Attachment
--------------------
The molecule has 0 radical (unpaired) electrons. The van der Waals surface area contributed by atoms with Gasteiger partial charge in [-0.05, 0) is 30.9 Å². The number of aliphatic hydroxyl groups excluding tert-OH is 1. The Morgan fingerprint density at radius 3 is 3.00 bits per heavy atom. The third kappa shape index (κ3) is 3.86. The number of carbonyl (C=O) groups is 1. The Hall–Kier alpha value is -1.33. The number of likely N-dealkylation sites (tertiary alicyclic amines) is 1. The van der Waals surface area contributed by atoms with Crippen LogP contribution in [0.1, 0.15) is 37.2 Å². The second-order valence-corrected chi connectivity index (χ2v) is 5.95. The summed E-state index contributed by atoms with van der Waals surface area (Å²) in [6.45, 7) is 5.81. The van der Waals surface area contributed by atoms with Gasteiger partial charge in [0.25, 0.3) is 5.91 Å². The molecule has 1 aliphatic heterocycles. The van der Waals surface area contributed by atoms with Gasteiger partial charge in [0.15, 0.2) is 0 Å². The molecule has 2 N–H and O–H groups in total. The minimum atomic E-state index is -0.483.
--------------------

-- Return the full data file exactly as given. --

The molecule has 0 radical (unpaired) electrons. The van der Waals surface area contributed by atoms with Gasteiger partial charge in [-0.05, 0) is 30.9 Å². The number of aliphatic hydroxyl groups excluding tert-OH is 1. The Morgan fingerprint density at radius 3 is 3.00 bits per heavy atom. The third kappa shape index (κ3) is 3.86. The number of carbonyl (C=O) groups is 1. The Hall–Kier alpha value is -1.33. The number of likely N-dealkylation sites (tertiary alicyclic amines) is 1. The van der Waals surface area contributed by atoms with Crippen LogP contribution in [0.1, 0.15) is 37.2 Å². The second-order valence-corrected chi connectivity index (χ2v) is 5.95. The summed E-state index contributed by atoms with van der Waals surface area (Å²) in [6.45, 7) is 5.81. The van der Waals surface area contributed by atoms with Gasteiger partial charge in [0.25, 0.3) is 5.91 Å². The molecule has 1 aliphatic heterocycles. The van der Waals surface area contributed by atoms with Gasteiger partial charge in [0.15, 0.2) is 0 Å². The molecule has 2 N–H and O–H groups in total. The minimum atomic E-state index is -0.483.